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Health Services Research & Development

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2005 HSR&D National Meeting Abstract

1018 — Disparities in Diabetes Care in Hispanic, Black, and White Veterans Who Use VHA Services

Author List:
Halanych JH (Birmingham VA)
Miller DR (Bedford VA)
Lin H (Bedford VA)
Wang F (Bedford VA)
Berlowitz DR (Bedford VA)
Pogach LM (East Orange VA)
Frayne SM (Palo Alto VA)

Recent evidence shows a decrease in black-white disparities in care of chronic medical conditions in VHA. Hispanic veterans have not been extensively studied, although data demonstrate “Hispanic” classifications in VHA databases are valid. Using VHA supplemented with Medicare data, we examined diabetes care in Hispanic, black, and white veterans.

In non-institutionalized, VHA patients with diabetes (based on ICD9 codes and antiglycemic prescriptions) nationally, we compared established diabetes quality measures for FY1999 (from VHA and Medicare administrative files and VHA lab files) in Hispanic, black, and white veterans. We performed unadjusted logistic regression for process measures (HbA1c testing, LDL testing, and eye exam), and unadjusted, casemix-adjusted (age, gender, education, income, and comorbidity) and casemix-and-facility-adjusted logistic regression for intermediate outcome measures (HbA1c >= 9.5 and LDL >= 130). In sensitivity analyses we restricted the cohort to those >= 65 years old (presumable Medicare-eligible).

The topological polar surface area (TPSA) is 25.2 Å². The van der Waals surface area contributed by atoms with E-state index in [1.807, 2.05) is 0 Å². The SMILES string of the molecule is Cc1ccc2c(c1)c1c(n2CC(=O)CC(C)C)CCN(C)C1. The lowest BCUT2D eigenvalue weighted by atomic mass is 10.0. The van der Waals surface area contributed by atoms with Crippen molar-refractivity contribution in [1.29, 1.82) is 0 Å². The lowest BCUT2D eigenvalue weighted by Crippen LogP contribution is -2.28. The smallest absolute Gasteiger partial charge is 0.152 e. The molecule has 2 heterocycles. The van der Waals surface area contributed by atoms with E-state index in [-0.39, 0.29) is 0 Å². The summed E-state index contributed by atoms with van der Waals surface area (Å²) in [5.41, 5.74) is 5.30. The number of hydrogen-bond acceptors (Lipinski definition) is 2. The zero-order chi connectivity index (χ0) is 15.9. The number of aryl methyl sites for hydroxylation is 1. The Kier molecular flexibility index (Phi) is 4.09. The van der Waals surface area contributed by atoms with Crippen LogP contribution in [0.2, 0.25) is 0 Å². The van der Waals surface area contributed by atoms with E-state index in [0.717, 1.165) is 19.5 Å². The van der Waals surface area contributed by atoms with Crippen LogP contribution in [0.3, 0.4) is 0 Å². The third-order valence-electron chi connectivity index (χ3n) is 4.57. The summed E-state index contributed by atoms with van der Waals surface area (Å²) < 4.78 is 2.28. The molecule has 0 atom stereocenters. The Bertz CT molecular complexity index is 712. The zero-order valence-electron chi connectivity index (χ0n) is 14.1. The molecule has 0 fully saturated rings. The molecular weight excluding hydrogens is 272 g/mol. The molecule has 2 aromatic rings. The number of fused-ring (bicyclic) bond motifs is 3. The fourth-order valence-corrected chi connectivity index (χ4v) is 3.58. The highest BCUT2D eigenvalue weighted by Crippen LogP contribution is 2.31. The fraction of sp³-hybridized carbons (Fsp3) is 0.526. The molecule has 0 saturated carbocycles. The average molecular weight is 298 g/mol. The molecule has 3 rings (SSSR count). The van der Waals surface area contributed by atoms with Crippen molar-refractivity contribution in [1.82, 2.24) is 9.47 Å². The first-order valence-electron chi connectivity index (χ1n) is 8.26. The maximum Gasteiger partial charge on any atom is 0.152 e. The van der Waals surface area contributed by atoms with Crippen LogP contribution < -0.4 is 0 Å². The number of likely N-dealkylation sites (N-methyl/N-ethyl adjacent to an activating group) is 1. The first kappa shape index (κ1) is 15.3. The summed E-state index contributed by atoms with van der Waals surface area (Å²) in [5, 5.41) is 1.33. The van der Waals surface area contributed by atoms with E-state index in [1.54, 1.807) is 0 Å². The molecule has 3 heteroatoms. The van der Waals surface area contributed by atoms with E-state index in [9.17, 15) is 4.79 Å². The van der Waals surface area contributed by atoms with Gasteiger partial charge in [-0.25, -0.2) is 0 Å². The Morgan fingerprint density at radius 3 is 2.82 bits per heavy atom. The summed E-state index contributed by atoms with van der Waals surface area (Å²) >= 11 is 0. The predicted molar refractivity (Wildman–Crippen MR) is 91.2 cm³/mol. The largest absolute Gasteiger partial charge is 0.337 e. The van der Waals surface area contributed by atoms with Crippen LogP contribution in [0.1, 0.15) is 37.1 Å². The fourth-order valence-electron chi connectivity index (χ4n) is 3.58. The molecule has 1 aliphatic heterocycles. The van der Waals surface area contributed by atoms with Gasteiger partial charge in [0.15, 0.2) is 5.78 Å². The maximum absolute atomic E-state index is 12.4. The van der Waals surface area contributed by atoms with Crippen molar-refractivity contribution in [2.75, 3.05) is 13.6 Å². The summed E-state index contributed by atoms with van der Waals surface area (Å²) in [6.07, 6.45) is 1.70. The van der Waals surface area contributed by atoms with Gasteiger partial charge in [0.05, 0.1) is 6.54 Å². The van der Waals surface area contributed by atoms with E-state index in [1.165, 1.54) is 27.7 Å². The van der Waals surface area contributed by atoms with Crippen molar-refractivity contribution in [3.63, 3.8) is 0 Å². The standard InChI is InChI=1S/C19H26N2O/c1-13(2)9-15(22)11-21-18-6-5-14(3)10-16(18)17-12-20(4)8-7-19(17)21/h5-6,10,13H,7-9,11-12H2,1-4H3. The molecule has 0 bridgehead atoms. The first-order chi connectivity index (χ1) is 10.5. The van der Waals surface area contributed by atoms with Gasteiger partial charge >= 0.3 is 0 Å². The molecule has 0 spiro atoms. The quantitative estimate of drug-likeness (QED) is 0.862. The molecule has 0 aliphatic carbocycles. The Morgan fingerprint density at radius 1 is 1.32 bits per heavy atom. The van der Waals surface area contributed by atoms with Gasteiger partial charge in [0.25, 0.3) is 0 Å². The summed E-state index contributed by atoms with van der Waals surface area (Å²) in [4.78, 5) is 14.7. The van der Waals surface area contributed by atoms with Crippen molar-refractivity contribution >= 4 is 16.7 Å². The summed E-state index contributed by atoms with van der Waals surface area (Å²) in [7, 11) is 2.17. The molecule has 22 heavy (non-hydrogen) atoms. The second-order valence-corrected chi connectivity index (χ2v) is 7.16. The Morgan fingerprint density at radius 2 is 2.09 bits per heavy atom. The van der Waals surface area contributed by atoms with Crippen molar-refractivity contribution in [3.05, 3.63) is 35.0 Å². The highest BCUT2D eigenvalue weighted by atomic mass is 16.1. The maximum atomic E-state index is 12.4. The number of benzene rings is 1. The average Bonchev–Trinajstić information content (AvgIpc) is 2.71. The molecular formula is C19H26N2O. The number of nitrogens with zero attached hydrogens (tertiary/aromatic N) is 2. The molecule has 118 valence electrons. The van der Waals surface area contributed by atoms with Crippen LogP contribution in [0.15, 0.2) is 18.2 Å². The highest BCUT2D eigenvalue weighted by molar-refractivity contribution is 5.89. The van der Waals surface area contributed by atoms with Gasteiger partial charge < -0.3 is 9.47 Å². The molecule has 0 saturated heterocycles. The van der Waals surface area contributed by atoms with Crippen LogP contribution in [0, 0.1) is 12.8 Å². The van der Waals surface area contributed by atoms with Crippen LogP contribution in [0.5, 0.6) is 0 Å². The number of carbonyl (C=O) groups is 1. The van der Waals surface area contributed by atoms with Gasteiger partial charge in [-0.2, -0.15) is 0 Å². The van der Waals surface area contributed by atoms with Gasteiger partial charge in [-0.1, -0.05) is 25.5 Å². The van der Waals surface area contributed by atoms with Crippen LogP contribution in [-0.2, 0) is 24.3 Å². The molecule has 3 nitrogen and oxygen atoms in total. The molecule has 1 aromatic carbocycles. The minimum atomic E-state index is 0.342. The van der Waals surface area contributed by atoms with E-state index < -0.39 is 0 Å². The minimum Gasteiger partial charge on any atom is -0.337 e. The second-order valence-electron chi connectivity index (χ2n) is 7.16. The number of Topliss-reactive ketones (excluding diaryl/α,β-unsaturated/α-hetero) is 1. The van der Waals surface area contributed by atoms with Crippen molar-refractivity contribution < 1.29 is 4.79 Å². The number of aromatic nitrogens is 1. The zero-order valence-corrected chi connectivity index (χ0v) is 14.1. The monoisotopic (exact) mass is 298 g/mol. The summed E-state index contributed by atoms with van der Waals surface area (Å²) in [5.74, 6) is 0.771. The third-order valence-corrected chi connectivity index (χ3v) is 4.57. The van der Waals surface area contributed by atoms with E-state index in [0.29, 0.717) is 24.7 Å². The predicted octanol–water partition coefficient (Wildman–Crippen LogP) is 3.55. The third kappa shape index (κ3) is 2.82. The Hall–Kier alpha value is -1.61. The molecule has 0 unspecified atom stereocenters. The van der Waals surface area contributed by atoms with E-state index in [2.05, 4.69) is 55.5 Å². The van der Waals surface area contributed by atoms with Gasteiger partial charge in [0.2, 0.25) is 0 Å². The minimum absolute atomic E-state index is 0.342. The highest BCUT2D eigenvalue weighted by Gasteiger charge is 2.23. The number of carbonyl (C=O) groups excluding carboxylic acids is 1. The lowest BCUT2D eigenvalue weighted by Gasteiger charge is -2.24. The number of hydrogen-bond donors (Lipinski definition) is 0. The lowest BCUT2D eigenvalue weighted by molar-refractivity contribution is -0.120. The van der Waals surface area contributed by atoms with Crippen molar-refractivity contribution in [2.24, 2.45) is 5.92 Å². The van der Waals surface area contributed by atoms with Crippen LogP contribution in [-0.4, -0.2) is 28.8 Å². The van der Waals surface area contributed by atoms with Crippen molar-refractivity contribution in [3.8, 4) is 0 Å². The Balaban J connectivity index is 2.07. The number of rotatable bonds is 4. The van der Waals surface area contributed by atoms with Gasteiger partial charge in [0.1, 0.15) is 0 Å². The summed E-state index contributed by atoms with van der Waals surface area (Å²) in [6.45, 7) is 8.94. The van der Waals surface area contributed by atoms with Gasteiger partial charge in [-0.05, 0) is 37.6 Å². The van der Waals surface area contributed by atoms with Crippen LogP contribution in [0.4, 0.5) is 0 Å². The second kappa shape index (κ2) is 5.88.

Of 297,289 subjects, 4.3% were Hispanic, 17.3% black, and 78.3% white. Mean age was 66 years and 2% were female. In Hispanics and blacks (compared to whites), respectively, odds ratios (95% C.I.) for bivariate comparisons of process measures were 1.33 (1.27, 1.39) and 1.26 (1.23, 1.29) for not receiving HbA1c testing; 1.20 (1.15, 1.25) and 1.48 (1.45, 1.51) for not receiving LDL testing; and 1.22 (1.18, 1.26) and 1.14 (1.12, 1.16) for not receiving an eye exam. The intermediate outcome odds ratios were 1.28 (1.23, 1.34) and 1.47 (1.44, 1.50) for HbA1c >= 9.5 and 1.05 (1.01, 1.09) and 1.47 (1.44, 1.50) for LDL >= 130. Restricting to age >=65 and accounting for casemix and facility did not alter the results.

Both Hispanics and blacks were less likely to receive HbA1c, LDL, and eye exams and more likely to have poorly controlled glycemia and lipemia than whites.

Hispanics, now the largest minority group in the U.S., have been relatively under-studied. Because VHA is committed to reducing all racial disparities, Hispanics should also be targeted in interventions to improve diabetes care. Additionally, factors contributing to racial/ethnic disparities need to be identified and addressed.

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